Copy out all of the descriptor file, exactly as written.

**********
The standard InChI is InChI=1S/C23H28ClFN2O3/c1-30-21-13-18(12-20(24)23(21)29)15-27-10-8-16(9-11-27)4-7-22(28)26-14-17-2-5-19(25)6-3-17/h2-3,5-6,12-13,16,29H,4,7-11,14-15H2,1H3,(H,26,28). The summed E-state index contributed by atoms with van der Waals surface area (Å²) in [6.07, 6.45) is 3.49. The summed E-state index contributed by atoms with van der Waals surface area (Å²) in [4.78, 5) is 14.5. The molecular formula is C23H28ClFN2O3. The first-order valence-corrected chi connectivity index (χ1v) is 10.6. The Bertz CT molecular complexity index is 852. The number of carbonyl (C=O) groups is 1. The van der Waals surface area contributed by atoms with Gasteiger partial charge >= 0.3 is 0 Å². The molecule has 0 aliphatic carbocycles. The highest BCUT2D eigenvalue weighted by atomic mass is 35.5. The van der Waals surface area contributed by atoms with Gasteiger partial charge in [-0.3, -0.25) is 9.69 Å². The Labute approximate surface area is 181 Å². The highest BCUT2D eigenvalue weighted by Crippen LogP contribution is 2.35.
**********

The standard InChI is InChI=1S/C23H28ClFN2O3/c1-30-21-13-18(12-20(24)23(21)29)15-27-10-8-16(9-11-27)4-7-22(28)26-14-17-2-5-19(25)6-3-17/h2-3,5-6,12-13,16,29H,4,7-11,14-15H2,1H3,(H,26,28). The summed E-state index contributed by atoms with van der Waals surface area (Å²) in [6.07, 6.45) is 3.49. The summed E-state index contributed by atoms with van der Waals surface area (Å²) in [4.78, 5) is 14.5. The molecular formula is C23H28ClFN2O3. The first-order valence-corrected chi connectivity index (χ1v) is 10.6. The Bertz CT molecular complexity index is 852. The number of carbonyl (C=O) groups is 1. The van der Waals surface area contributed by atoms with Gasteiger partial charge >= 0.3 is 0 Å². The molecule has 0 aliphatic carbocycles. The highest BCUT2D eigenvalue weighted by atomic mass is 35.5. The van der Waals surface area contributed by atoms with Gasteiger partial charge in [-0.3, -0.25) is 9.69 Å². The Labute approximate surface area is 181 Å². The highest BCUT2D eigenvalue weighted by Crippen LogP contribution is 2.35.